Wittgenstein and the Philosophy of Mind

Wittgenstein and the Philosophy of Mind

Wittgenstein and the Philosophy of Mind

Wittgenstein and the Philosophy of Mind


Philosophical questions about the mind preoccupied much of Wittgenstein's later writing, and his contribution to them is deep and wide-ranging, bearing upon philosophical issues concerning sense-experience, concept formation, perception, introspection, the science of psychology, aspect perception, the self, the understanding of rules, the relation between mind and brain, artificial intelligence, and many other subjects of current concern. According to a growing number of eminent philosophers, however, many of Wittgenstein's most important insights still have not been properly absorbed by contemporary philosophical debates on these topics. In anything, work on these subjects is less informed by Wittgenstein's examples and discussions than ever before. In this volume, philosophers from inside and outside of Wittgensteinian circles explore Wittgenstein's treatment of philosophcial questions about the mind and issues in contemporary philosophy of mind upon which Wittgenstein's philosophy may have significance. Bringing to bear their broad range of perspectives on his philosophy, these philosophers collectively demonstrate its fundamental import for present-day philosophy of mind.


David Hills

The first step is the one that entirely escapes notice. We talk of processes and states, and leave their
nature undecided. Sometime perhaps we’ll know more about them—we think. But that’s just
what commits us to a particular way of looking at the matter. For we have a certain conception of
what it means to learn to know a process better. (The decisive movement in the conjuring trick has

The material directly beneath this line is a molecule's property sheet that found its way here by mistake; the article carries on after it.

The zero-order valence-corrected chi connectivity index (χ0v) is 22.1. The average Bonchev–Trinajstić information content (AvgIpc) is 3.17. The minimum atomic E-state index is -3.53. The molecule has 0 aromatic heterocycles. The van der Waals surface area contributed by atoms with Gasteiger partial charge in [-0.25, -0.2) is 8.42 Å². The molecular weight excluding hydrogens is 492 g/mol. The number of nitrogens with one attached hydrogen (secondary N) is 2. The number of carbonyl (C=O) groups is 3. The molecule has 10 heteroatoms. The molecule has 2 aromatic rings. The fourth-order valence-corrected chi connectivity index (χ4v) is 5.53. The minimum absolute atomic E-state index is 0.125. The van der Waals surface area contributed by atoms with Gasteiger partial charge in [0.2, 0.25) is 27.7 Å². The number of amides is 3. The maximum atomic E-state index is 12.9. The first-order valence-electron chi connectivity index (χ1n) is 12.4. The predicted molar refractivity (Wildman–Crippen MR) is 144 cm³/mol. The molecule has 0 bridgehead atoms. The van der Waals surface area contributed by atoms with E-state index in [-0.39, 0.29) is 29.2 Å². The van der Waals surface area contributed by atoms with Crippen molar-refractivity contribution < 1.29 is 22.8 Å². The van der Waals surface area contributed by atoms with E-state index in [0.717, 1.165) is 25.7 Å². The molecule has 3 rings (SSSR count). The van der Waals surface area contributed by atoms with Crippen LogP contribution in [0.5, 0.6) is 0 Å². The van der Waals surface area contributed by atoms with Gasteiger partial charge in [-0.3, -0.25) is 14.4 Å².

been made, and it was the very one that seemed to us quite innocent.)

Philosophical Investigations §308

Most of the essays in this volume address recognized controversies in contemporary philosophy of mind and contemporary cognitive science, using material from Wittgenstein’s later work as points of departure. They treat Wittgenstein as a useful ally or worthy antagonist in attempts to pose and solve determinate contemporary philosophical problems. the other essays, by Fogelin, Goldfarb, Hacker, and Stroud, are works of exegesis, remarkably diverse efforts to “take Wittgenstein at his word” when he calls for a purely therapeutic philosophy, a philosophy without surprising theses, a philosophy that

I regret that I was able to attend only the last two days of the memorably rich and beautifully
organized conference on Wittgenstein and the philosophy of mind that Daniel Guevara and Jon
Ellis hosted at uc Santa Cruz in June 2007. the talks were accompanied by carefully crafted
replies and elicited searching questions from the audience; there was abundant opportunity for
informal philosophical conversation between sessions; the full-time, long-time Wittgenstein
scholars gave a warm welcome to generalist neophytes like myself. This preface incorporates the
comments I gave at the conference to a paper by P. M. S. Hacker, and I am deeply grateful for the
characteristic care and thoroughness and firmness with which he responded to my objections
and queries, both on the spot and in subsequent correspondence. I’m indebted to various other

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